Two members of Tower of Power who were hit by a train Thursday night are responsive and being treated in an Oakland hospital, a rep for the band told FOX411.
"In an unfortunate accident tonight, two members of the award-winning group Tower Of Power, drummer David Garibaldi and current bassist Marc van Wageningen, were struck by a train in California," the band's rep told us.
The two men were hit by a train Thursday night as they walked across tracks before a performance in their hometown of Oakland, but both survived.
Bandleader Emilio Castillo told FOX411, "I was at the hospital last night and saw David but Marc was in intensive care and I wasn't able to see him. Dave's head and face were pretty swollen and bruised but he was lucid and expected to recover. Marc came through surgery well; his internal bleeding was stopped and they were waiting for him to stabilize in order to do further testing. The doctors were cautiously optimistic. We appreciate the responses and prayers from our former bandmates, friends, and fans and we all remain hopeful and in prayer."
Garibaldi has been with the group since 1970. Van Wageningen is substituting as bass player. Tower of Power has been an R&B institution for nearly 50 years.
Without identifying them, the Oakland Fire Department said earlier that two pedestrians were hit by a passenger train at Jack London Square about 7:30 p.m. and taken to a hospital.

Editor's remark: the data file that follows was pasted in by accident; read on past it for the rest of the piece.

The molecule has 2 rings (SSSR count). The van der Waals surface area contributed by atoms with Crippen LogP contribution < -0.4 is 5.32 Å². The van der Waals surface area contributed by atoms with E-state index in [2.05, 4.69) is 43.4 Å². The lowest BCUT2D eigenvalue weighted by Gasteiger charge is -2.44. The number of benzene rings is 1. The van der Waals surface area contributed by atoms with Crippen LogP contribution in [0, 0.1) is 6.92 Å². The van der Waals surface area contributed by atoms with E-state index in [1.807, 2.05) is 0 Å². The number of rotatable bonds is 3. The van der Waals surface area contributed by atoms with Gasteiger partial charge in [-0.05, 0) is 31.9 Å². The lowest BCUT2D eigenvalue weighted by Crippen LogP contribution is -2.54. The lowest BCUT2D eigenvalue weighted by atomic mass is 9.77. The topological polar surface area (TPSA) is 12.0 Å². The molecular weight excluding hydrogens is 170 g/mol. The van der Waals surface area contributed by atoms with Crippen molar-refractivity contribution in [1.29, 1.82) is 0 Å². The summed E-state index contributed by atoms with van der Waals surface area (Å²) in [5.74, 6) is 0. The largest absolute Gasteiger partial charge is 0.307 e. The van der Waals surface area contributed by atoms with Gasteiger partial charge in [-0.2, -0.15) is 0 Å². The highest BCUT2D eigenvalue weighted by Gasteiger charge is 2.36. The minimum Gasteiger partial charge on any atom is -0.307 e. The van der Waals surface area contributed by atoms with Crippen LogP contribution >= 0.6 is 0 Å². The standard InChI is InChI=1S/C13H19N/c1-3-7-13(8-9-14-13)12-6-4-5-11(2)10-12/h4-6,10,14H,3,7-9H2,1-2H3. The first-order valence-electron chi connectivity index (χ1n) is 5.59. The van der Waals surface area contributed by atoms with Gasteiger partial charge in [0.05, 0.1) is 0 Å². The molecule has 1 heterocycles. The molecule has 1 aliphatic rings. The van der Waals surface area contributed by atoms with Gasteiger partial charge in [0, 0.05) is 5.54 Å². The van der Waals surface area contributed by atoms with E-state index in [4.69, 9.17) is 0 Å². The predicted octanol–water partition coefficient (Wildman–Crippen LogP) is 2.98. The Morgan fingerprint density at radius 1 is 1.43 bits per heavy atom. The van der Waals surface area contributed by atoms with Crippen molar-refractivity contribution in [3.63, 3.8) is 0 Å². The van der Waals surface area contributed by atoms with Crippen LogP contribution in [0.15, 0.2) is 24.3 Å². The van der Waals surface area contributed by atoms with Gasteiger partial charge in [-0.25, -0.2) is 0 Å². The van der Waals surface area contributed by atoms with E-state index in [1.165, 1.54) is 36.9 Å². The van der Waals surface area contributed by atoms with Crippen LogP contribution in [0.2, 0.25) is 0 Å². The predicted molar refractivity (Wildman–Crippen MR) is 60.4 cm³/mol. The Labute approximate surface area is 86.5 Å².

The accident was near Yoshi's, a jazz and R&B club where the group had been scheduled to play two shows Thursday night. Both were canceled.
It wasn't clear why the men were on the tracks, but pedestrians often need to cross them in the area with trains running across and in between streets, including right outside Yoshi's.
The Tower of Power, a band of about a dozen members, most of them horns, has been beloved members of the R&B and pop communities since forming in Oakland in 1968. The group and its rotating cast of musicians have recorded behind many far more famous names including Elton John, Otis Redding, Aerosmith and Santana.
They were also a national TV fixture in the 1980s with frequent appearances on "Late Night With David Letterman."
Tributes and well wishes were quickly emerging on Twitter, including one from pop star and drummer Sheila E., who tweeted "Pleez pray for my frenz."
The Associated Press contributed to this report.